Between Roca and Torre del'Orso.
On coastal road SP366. The parking lot is opposite the archaeological excavation, 500 m walk to the doline.
Adults EUR 3.
|Classification:||Doline Sea Cave|
|Guided tours:||self guided|
R. Guglielmino (2006):
Roca Vecchia (Lecce): New Evidence for Aegean Contacts with Apulia During the Late Bronze Age
Accordia Research Papers 10: 87–102.
F. Iacono (2015): Feasting at Roca: Cross-Cultural Encounters and Society in the Southern Adriatic during the Late Bronze Age European Journal of Archaeology, 18 (2): 259–281. DOI pdf
|Address:||Grotta della Poesia, Tel: +39-0|
|As far as we know this information was accurate when it was published (see years in brackets), but may have changed since then.
Please check rates and details directly with the companies in question if you need more recent info.
|1980s||archaeological site explored by a team of the University of Salento.|
Despite the name Grotta della Poesia (Poetry Cave) this is not a cave at all. Actually it is a mostly natural seawater pool, one of the most beautiful natural pools in the world. It is obviously a karst cave running north to the sea which is partly filled with seawater. 25 m from the sea is a huge doline with a diameter of 35 by 18 m, and 60 m further is a second doline which is only 20 by 8 m and namedd Grotta della Poesia Piccola (Small Poetry Cave). It is surrounded by a wall and has a viewing platform. Unfortunately the site was so popular for swimming that the archaeological remains were damaged. Also, there was the danger of rockfall. The closing of the site with signs did not work, people just ignored them So they introduced an admission price to reduce the number of visitors, which is used to pay for the guard.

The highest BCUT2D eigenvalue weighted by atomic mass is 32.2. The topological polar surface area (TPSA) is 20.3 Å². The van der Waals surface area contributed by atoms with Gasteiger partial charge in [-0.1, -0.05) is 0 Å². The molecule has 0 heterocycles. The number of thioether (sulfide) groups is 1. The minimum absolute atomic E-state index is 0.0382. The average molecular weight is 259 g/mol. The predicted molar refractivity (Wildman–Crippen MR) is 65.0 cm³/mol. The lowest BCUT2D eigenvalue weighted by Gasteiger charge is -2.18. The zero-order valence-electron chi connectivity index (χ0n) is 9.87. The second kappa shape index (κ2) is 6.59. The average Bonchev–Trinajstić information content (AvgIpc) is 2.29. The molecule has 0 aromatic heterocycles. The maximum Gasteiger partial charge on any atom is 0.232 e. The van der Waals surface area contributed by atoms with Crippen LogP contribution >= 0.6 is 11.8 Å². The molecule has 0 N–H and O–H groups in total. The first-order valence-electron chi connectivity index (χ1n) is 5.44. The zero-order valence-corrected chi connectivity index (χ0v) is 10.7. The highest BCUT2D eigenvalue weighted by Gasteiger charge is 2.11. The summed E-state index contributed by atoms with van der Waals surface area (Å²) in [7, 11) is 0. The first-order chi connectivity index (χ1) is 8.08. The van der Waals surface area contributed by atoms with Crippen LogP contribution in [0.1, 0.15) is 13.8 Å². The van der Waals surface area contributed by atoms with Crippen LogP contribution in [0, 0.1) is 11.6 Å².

According to legend the big doline was the preferred bathing spot of a princess. The beautiful princess soon became the muse for countless poets in the Salento peninsula. So the cave was named Grotta della Poesia. This is just a local legend, but for the use of the dolines for religious purposes there is archaeological evidence. Messapian inscriptions on the wall tell that the area was dedicated to the worship of god Taotor, a Messapian deity.
Both dolines are located in an archaeological site called Roca, also known as Rocavecchia or Roca Vecchia. It was explored since the end of the 1980s by a team of the University of Salento. They discovered some of the best-preserved monumental architecture of the Bronze Age dated to the 2nd century BC and the largest set of Mycenaean pottery ever recovered west of mainland Greece.